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Tariffs, Competition And The Trade War

Tariffs, Competition And The Trade War
two chess pieces underneath Chinese and U.S. currency.

There has been a lot of news lately about tariffs beginning with the imposition by the president of tariffs on steel and aluminum. In order to formulate an informed opinion as to whether this is a good or bad idea, and to figure out what it might mean for you and for the American economy as a whole, you have to understand the basics of trade and tariffs. Well, here are the opposing arguments on whether the new tariffs are a good or a bad thing.

Free Trade as an American ideal

The American economy is often described as one based on “free trade” or, at least that is the ideal. This means that buyers and sellers from different economies trade without restrictions put in place by the government. Restrictions might include quotas (limiting the number of goods produced), subsidies (bolstering prices of goods by offering help), prohibitions (forbidding the production or importation of certain goods) or tariffs. Sometimes, free trade is actually spelled out in agreements such as NAFTA. Free trade is often contrasted with trade protectionism. Right now, the discussion is centering on tariffs, so let’s tackle that one.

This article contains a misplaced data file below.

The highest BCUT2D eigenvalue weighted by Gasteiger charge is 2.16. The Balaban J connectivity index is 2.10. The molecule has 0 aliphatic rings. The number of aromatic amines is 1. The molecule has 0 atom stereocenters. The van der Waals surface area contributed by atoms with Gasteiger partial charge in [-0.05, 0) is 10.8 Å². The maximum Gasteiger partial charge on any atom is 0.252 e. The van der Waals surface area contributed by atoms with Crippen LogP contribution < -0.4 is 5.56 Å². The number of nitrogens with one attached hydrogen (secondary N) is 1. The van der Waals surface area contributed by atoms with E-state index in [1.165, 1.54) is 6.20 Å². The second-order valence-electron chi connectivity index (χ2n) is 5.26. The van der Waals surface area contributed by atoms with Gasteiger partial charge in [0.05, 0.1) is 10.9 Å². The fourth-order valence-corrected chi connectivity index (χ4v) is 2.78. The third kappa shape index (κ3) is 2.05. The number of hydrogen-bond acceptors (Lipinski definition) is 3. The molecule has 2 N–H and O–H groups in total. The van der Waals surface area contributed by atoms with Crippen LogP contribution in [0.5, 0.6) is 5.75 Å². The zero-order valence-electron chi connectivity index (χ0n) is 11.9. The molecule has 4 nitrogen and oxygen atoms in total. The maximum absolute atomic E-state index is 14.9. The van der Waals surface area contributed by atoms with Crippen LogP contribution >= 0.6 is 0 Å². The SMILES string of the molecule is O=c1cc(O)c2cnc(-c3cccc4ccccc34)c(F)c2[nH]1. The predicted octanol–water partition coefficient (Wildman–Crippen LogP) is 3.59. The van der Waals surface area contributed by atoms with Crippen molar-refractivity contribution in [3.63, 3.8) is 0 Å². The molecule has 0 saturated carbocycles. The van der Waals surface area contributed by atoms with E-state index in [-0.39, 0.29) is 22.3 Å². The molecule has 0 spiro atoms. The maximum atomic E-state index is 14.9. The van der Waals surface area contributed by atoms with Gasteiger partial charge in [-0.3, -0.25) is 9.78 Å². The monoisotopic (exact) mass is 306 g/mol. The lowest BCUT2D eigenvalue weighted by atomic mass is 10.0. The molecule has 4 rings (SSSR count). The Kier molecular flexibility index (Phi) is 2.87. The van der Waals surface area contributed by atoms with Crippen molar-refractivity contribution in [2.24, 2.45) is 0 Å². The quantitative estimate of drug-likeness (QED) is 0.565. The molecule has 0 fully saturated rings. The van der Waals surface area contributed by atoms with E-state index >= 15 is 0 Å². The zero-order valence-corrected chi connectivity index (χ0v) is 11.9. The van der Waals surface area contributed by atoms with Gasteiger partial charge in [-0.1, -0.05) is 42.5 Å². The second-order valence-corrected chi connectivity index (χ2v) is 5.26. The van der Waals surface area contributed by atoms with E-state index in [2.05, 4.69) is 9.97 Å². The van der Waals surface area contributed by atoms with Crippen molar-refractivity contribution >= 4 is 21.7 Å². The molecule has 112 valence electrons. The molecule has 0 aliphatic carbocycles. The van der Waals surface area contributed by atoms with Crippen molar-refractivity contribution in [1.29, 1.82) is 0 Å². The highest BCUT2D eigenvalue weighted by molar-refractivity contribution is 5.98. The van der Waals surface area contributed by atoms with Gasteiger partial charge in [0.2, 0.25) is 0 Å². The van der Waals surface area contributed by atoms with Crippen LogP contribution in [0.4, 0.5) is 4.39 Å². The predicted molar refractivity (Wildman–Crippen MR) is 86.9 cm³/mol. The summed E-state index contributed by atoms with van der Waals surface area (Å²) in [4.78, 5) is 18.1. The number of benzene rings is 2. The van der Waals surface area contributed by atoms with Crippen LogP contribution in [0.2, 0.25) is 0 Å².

First off: Tariffs

A tariff is a tax imposed on specific goods or services. Tariffs are used to restrict imports by increasing the price of goods and services purchased from overseas and making them less attractive to consumers. They are generally used to raise revenue or to protect domestic companies or manufacturers from international competition. Through the protection of these companies, it is also said that jobs in these industries may also be protected since tariffs should increase productivity in the local industry. Instead of buying foreign goods, buyers buy the goods that are locally produced.

But the thinking on tariffs is not clear-cut. After all, they can also make domestic industries operate less efficiently due to complacency, as well as generate national tensions due to the favoring of certain industries over others. Finally, tariffs can result in “trade wars” in which every nation enacts their own tariffs against foreign goods. Since different nations produce different goods and not all nations produce all goods, tariffs can make commerce complicated.

Why now?

“The main purpose of a tariff these days tends to be about protecting particular domestic industries from foreign competition,” said Amitrajeet A. Batabyal, an economics professor at the New York State-based Rochester Institute of Technology, in an article on The Conversation. The tariffs currently being imposed would affect such trade partners as Canada and Mexico, two of the United States’ major trading partners as well as other economies such as China and the European Union.

Why choose steel?